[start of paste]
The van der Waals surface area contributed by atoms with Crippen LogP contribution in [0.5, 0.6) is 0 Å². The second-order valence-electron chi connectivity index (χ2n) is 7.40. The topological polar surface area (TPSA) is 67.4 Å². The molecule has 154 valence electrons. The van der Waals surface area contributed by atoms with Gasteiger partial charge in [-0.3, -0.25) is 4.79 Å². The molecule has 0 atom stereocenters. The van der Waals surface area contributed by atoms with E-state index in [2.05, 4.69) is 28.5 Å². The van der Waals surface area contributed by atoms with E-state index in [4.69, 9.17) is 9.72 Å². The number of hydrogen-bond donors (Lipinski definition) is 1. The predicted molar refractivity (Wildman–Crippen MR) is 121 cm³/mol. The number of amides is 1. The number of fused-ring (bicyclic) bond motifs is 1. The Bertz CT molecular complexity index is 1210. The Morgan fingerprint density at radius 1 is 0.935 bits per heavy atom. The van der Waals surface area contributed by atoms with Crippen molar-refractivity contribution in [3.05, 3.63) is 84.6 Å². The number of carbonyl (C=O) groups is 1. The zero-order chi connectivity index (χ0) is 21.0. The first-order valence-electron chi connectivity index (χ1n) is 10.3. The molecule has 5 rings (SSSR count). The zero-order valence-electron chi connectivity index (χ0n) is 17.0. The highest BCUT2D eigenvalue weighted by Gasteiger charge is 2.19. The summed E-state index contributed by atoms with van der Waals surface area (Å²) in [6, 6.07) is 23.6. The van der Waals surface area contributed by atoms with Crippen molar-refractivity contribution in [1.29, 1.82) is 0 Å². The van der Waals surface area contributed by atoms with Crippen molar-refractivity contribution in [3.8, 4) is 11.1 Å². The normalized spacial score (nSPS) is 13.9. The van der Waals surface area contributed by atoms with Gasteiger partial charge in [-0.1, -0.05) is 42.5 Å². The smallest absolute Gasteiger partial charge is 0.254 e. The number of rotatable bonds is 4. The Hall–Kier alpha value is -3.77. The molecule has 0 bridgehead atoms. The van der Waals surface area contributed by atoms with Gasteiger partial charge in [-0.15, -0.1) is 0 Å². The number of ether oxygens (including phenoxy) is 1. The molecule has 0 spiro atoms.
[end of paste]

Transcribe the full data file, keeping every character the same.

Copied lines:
The van der Waals surface area contributed by atoms with Crippen LogP contribution in [0.5, 0.6) is 0 Å². The second-order valence-electron chi connectivity index (χ2n) is 7.40. The topological polar surface area (TPSA) is 67.4 Å². The molecule has 154 valence electrons. The van der Waals surface area contributed by atoms with Gasteiger partial charge in [-0.3, -0.25) is 4.79 Å². The molecule has 0 atom stereocenters. The van der Waals surface area contributed by atoms with E-state index in [2.05, 4.69) is 28.5 Å². The van der Waals surface area contributed by atoms with E-state index in [4.69, 9.17) is 9.72 Å². The number of hydrogen-bond donors (Lipinski definition) is 1. The predicted molar refractivity (Wildman–Crippen MR) is 121 cm³/mol. The number of amides is 1. The number of fused-ring (bicyclic) bond motifs is 1. The Bertz CT molecular complexity index is 1210. The Morgan fingerprint density at radius 1 is 0.935 bits per heavy atom. The van der Waals surface area contributed by atoms with Crippen molar-refractivity contribution in [3.05, 3.63) is 84.6 Å². The number of carbonyl (C=O) groups is 1. The zero-order chi connectivity index (χ0) is 21.0. The first-order valence-electron chi connectivity index (χ1n) is 10.3. The molecule has 5 rings (SSSR count). The zero-order valence-electron chi connectivity index (χ0n) is 17.0. The highest BCUT2D eigenvalue weighted by Gasteiger charge is 2.19. The summed E-state index contributed by atoms with van der Waals surface area (Å²) in [6, 6.07) is 23.6. The van der Waals surface area contributed by atoms with Crippen molar-refractivity contribution in [1.29, 1.82) is 0 Å². The van der Waals surface area contributed by atoms with Crippen molar-refractivity contribution in [3.8, 4) is 11.1 Å². The normalized spacial score (nSPS) is 13.9. The van der Waals surface area contributed by atoms with Gasteiger partial charge in [-0.1, -0.05) is 42.5 Å². The smallest absolute Gasteiger partial charge is 0.254 e. The number of rotatable bonds is 4. The Hall–Kier alpha value is -3.77. The molecule has 0 bridgehead atoms. The van der Waals surface area contributed by atoms with Gasteiger partial charge in [-0.15, -0.1) is 0 Å². The number of ether oxygens (including phenoxy) is 1. The molecule has 0 spiro atoms.